“It began on May 12, 1921 when giant sunspot AR1842, crossing the sun during the declining phase of Solar Cycle 15, began to flare. One explosion after another hurled coronal mass ejections (CMEs) directly toward Earth. For the next 3 days, CMEs rocked Earth’s magnetic field. Scientists around the world were surprised when their magnetometers suddenly went off-scale, pens in strip chart recorders pegged uselessly to the top of the paper.
“And then the fires began. Around 02:00 GMT on May 15th, a telegraph exchange in Sweden burst into flames. About an hour later, the same thing happened across the Atlantic in the village of Brewster, New York. Flames engulfed the switch-board at the Brewster station of the Central New England Railroad and quickly spread to destroy the whole building. That fire, along with another one about the same time in a railroad control tower near New York City’s Grand Central Station, is why the event is sometimes referred to as the “New York Railroad Superstorm.”
A photograph (Royal Greenwich Observatory) and sketch (Mount Wilson Observatory) of sunspot AR1842 on May 13, 1921. Source: “The extreme solar storm of May 1921: observations and a complextopological model.”
“What caused the fires? Electrical currents induced by geomagnetic activity surged through telephone and telegraph lines, heating them to the point of combustion. Strong currents disrupted telegraph systems in Australia, Brazil, Denmark, France, Japan, New Zealand, Norway, Sweden, the UK and USA. The Ottawa Journal reported that many long-distance telephone lines in New Brunswick were burned out by the storm. On some telegraph lines in the USA voltages spiked as high as 1000 V.
“During the storm’s peak on May 15th, southern cities like Los Angeles and Atlanta felt like Fairbanks, with Northern Lights dancing overhead while telegraph lines crackled with geomagnetic currents. Auroras were seen in the USA as far south as Texas while, in the Pacific, red auroras were sighted from Samoa and Tonga and ships at sea crossing the equator.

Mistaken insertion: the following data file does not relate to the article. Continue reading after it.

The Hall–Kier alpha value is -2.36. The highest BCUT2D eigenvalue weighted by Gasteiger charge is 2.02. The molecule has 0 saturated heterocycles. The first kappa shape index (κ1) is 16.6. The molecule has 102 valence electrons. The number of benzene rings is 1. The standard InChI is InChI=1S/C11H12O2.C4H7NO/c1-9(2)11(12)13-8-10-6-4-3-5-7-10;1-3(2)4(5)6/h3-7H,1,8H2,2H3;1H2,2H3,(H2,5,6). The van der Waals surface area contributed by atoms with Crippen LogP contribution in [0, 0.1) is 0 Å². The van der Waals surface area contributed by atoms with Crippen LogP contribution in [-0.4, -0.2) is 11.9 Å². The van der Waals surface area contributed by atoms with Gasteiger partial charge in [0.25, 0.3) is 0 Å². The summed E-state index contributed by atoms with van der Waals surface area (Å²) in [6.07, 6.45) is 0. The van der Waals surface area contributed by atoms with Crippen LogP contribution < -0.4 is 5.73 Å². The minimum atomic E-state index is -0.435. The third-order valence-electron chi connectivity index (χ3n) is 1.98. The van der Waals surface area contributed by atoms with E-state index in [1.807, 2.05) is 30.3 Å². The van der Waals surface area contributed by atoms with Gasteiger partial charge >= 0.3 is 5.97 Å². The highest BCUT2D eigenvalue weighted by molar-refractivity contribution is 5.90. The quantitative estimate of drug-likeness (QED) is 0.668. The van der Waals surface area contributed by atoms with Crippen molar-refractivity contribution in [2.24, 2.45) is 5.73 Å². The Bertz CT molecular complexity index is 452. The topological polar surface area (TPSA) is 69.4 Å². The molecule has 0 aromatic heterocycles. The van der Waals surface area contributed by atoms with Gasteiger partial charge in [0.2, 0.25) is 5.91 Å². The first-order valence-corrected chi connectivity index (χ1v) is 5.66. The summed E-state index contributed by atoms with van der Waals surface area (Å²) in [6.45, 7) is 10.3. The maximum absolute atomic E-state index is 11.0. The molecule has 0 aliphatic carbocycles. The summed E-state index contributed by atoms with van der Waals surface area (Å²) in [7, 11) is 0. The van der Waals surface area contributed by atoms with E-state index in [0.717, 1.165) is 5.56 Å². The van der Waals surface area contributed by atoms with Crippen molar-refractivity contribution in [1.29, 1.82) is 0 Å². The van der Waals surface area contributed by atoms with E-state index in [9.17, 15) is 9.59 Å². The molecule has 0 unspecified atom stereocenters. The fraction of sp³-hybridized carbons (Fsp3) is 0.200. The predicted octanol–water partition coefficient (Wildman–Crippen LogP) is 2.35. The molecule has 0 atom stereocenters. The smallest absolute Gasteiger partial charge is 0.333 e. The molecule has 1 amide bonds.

“What would happen if such a storm occurred today?
“Researchers have long grappled with that question–most recently in a pair of in-depth papers published in the journal Space Weather: “The Great Storm of May 1921: An Exemplar of a Dangerous Space Weather Event” by Mike Hapgood (Rutherford Appleton Laboratory, UK) and “Intensity and Impact of the New York Railroad Superstorm of May 1921” by Jeffrey Love (US Geological Survey) and colleagues.
The summary, above, is largely a result of Hapgood’s work. He painstakingly searched historical records including scientific journals, newspaper clippings, and other reports to create a moment-by-moment timeline of the storm. Such timelines are invaluable to emergency planners, who can use them to prepare for future storms.
Locations where auroras were sighted in May 1921. The leftmost red circle marks Apia, Samoa.
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